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When the Showtime original series The L Word debuted in 2004, it was instantly embraced by queer women starved for representation in popular culture. To be sure, the groundbreaking show was accused of presenting mostly white, middle-class, lipstick lesbians in Los Angeles. But it was also celebrated for dispelling stereotypes about lesbian lives, while putting forward some positive portrayals of queer women.
Now series creator and director Ilene Chaiken is back with a reality show based on the L Word franchise that promises more of the same old Sapphic fantasy — and unfortunately, it stays at that level of reality. The first episode of the show aired yesterday, and far from portraying a healthy and serious picture of lesbian life, the so-called Real L Word depicts most queer women in Los Angeles as trashy, clueless, superficial and overwhelmingly white.
Currently, The Real L Word is being heralded as the first lesbian-themed TV reality show to hit a mainstream United States channel. But not even counting Rachel Maddow, such a statement ignores how Gimme Sugar on LOGO came first, and featured three Asian-American women as part of its main cast of six lesbian and bisexual women. The Real L Word is hardly path-breaking. Instead, when it comes to diversity, it’s actually regressing. For Showtime and Ilene Chaiken, women of color lesbians don’t seem to exist in Los Angeles.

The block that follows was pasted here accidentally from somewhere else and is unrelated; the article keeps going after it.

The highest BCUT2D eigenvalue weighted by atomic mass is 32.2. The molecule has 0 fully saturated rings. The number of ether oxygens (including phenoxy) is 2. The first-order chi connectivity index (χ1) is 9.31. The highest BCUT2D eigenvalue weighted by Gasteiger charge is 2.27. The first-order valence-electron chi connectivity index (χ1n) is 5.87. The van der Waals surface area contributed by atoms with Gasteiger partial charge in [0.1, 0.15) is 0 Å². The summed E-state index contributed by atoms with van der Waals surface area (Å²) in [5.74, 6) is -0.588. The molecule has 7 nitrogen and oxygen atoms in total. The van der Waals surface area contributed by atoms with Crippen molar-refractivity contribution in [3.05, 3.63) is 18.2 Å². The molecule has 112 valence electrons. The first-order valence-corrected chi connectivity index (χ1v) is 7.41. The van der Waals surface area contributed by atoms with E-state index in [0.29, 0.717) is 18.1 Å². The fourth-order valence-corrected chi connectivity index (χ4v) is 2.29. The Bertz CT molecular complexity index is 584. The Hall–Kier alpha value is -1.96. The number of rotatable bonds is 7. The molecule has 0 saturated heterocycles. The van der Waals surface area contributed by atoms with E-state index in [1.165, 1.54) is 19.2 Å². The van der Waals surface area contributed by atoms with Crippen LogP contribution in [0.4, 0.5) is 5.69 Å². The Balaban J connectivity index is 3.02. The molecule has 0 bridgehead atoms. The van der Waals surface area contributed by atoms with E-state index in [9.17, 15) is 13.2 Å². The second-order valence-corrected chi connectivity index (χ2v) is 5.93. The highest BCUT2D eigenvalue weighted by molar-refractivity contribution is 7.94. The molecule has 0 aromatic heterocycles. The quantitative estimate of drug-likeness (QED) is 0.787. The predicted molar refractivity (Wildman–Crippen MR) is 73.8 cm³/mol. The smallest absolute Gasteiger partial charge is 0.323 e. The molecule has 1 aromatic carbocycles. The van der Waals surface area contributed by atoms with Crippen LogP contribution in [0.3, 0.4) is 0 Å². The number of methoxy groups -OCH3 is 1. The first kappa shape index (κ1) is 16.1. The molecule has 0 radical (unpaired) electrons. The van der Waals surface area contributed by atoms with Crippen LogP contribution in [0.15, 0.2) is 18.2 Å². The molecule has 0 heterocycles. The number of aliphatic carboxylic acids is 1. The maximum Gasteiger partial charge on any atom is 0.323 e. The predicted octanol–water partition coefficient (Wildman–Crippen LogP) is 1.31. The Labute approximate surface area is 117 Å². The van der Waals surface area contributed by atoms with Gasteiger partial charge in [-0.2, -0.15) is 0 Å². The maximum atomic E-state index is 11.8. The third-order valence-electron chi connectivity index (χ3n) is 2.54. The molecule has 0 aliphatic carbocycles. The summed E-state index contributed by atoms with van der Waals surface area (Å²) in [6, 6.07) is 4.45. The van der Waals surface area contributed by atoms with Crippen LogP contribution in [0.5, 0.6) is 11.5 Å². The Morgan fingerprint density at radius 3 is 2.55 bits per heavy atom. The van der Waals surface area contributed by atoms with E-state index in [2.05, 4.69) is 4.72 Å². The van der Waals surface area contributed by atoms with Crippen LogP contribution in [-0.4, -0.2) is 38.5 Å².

The show marks quite an unexpected comeback for Ilene Chaiken. After a disappointing sixth season, her prison-based The L Word spin-off starring Leisha Hailey was rejected by Showtime — probably since it was grim and dark, and promised more diversity of women. After all, given how the show was about queer women in prison, it would be hard for television to avoid depicting the overwhelming number of racial and ethnic minority women behind bars. Sadly, that same standard of accuracy isn’t afforded to Chaiken’s latest representation of Los Angeles’s lesbian scene.
Instead, it seems like Showtime wanted to maintain the glamor and gloss of the L Word and hoped to lure back its lost audience with its old reliable brand. Only this time around, the women pictured are even more light-skinned and pale. In The Real L Word, there’s no Jennifer Beals acting out the half-hatched storyline of a bi-racial power lesbian, no Pam Grier to deliver one-liners that help remind the audience that she is black.
Most American homes don’t get Showtime. But even if they do get the programming, the pseudo reality unfolding in front of their eyes is hopelessly shallow — the ultimate male girl-on-girl fantasy, a white-washed and melodramatic portrait. Maybe the United States is not ready to watch real queer women?
Right now, though I shudder at the fact, The Real L Word is the only mainstream TV portrayal of real lesbians. It’s just too bad for us that the “L” stands for “Lost in white heterosexual fantasy land.”